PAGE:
What is peer-to-peer lending?
Lending some cash to a friend or family member is an example of peer-to-peer lending at its most basic. And the P2P lending industry has grown off of that concept. With peer-to-peer lending, everyday Kiwis can elect to lend cash to other Kiwis (borrowers), who , in turn, pay them back with interest.
It’s a way for lenders to get good returns on their savings, and for borrowers to obtain loans, without the need for banks. It can be particularly beneficial for a borrower who falls outside of the banks’ standard lending criteria. Or, if their credit history makes getting a competitive rate difficult.
How does it work?
Peer-to-peer lending is done through an intermediary service. Typically it’s a website that matches potential borrowers and lenders, and manages the administration, repayments and any defaults.
Borrowers list their requests on the peer-to-peer lending website for potential lenders to accept. Typically, they need to provide details of how much they wish to borrow, for how long, and what the loan is intended for.
They then wait for a lender to accept their request and grant the funds. How long this takes depends on a variety of factors, such as how desirable the request is perceived, and how many lenders are available.
If the website has far more borrowers than lenders, for example, it could take time for a loan request to be accepted.
How it works depends on whether a lender is actively or passively investing.
If actively lending, a lender browses loan requests and selects which borrower they want to lend to. They are able to see details of what the loan is for, the term of the loan and how much interest they’ll receive.
If passively lending, a lender nominates how much money they are willing to lend, and the P2P service provider invests the sum into different loans on their behalf.
Rules of peer-to-peer lending for borrowers
The Financial Markets Authority (FMA) sets out rules for borrowers under the peer-to-peer lending business model:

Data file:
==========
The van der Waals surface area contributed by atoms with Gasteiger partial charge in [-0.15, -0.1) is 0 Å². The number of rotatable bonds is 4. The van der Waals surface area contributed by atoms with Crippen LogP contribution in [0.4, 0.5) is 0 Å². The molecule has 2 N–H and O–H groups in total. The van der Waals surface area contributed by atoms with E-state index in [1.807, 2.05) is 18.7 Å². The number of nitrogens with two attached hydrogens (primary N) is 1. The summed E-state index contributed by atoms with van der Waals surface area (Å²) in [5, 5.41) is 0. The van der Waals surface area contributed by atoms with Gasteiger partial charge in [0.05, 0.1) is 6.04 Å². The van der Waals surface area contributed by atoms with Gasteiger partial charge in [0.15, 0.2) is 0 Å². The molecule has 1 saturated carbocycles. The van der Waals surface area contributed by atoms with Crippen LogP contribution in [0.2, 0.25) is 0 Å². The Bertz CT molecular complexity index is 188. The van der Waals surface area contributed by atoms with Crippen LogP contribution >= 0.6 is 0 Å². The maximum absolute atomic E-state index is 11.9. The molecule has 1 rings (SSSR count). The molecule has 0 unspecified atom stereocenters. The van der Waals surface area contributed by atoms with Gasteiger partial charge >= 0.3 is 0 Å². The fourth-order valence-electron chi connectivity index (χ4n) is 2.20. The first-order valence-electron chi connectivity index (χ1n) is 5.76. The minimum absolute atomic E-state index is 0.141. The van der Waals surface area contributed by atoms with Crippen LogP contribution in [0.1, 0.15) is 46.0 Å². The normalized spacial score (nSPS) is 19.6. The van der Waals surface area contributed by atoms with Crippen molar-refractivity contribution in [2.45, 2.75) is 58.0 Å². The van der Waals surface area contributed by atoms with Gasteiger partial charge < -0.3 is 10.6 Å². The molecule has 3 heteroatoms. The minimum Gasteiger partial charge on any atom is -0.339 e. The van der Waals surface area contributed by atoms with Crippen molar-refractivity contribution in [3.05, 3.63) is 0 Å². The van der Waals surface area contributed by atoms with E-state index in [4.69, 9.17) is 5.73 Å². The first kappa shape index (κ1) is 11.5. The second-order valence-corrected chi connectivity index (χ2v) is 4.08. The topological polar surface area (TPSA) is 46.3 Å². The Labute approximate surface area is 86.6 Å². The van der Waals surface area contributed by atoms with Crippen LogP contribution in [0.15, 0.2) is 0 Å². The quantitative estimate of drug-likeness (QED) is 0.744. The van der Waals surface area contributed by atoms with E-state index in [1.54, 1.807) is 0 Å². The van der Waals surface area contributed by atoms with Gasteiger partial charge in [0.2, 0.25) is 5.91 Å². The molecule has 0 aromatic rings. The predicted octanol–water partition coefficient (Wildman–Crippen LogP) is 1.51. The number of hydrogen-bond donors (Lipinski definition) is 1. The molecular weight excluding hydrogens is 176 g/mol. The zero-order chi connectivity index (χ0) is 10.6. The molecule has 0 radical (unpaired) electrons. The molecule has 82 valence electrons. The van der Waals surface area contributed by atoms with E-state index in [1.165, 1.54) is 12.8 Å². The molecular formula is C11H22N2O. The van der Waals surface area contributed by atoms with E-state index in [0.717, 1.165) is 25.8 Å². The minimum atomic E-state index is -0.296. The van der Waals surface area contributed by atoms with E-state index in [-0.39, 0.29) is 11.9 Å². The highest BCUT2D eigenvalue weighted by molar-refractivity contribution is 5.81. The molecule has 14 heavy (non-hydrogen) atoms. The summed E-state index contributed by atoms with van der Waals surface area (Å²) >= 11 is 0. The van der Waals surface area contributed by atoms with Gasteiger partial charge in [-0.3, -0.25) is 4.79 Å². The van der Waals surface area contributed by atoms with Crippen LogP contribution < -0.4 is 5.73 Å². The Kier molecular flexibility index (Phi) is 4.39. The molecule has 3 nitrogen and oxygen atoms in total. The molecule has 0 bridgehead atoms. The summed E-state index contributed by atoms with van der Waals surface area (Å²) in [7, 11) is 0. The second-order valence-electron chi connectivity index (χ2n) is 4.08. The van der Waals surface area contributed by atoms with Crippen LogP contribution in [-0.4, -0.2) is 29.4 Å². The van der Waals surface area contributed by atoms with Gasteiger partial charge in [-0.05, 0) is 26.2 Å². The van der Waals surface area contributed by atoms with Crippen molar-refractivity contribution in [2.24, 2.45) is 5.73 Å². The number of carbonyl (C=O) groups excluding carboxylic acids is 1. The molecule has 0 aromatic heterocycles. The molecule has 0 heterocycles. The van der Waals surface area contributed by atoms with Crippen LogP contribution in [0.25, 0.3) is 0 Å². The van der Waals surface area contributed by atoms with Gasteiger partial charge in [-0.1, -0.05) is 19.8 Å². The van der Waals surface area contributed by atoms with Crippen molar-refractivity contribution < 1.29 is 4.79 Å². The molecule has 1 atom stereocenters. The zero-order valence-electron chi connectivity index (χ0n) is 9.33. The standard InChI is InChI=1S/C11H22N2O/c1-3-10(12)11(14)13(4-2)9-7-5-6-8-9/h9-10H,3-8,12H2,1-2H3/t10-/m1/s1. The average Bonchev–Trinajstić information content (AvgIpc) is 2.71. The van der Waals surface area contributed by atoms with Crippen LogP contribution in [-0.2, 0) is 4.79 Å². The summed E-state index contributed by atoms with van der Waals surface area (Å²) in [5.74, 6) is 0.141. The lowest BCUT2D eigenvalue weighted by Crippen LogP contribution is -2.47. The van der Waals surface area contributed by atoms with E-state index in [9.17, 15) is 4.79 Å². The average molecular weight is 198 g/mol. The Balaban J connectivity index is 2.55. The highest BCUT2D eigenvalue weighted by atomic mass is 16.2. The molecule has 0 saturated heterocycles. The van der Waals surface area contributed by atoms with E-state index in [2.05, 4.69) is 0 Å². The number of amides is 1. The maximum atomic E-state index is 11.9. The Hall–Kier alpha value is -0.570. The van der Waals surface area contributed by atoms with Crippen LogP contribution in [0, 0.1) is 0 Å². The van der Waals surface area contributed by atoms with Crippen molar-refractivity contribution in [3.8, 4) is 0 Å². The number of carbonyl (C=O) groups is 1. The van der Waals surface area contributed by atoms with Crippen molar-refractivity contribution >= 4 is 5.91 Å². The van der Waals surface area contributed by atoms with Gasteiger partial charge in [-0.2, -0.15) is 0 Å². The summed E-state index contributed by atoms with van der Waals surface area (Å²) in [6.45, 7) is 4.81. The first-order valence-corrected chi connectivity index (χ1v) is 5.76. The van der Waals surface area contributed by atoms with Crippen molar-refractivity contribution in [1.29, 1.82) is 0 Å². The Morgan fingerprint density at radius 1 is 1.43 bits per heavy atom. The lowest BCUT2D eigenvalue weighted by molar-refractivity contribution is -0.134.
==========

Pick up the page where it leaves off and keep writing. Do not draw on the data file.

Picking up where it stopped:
- They must be honest about the information they provide: how they will use the money and their ability to pay it back
- They can borrow a maximum of $2 million in a 12-month period, although most services are for much smaller loans
Rules of lending for peer-to-peer providers
The FMA regulates peer-to-peer lending under the Financial Markets Conduct Act 2013. Under the regulations, peer-to-peer lending platforms must:
- Be licensed to provide services
- Only provide a platform for loans for personal, charitable, or small business purposes
- Comply with the Fair Dealing obligations in the FMC Act
- Have a written client agreement with lenders
- Give disclosure statements to retail lenders
- Meet reporting obligations
What are the benefits and what are the risks?
There aren’t any huge risks for borrowers in peer-to-peer lending. But there can be plenty of benefits. Interest rates are often lower than those offered by traditional lenders. So it can be a great way to borrow money cheaply. And P2P lending can help secure loans that fall outside of the big banks’ lending criteria. Plus, there usually aren’t any early repayments fees or costs. So you can cut the loan short at any time.
However, while P2P doesn’t pose a unique risk, the risks of borrowing in general still exist. Obtaining a loan means taking on debt. And, depending on your financial situation, it could lead to you getting in over your head. If you struggle to meet repayments, it could add more financial pressure and negatively impact your credit score.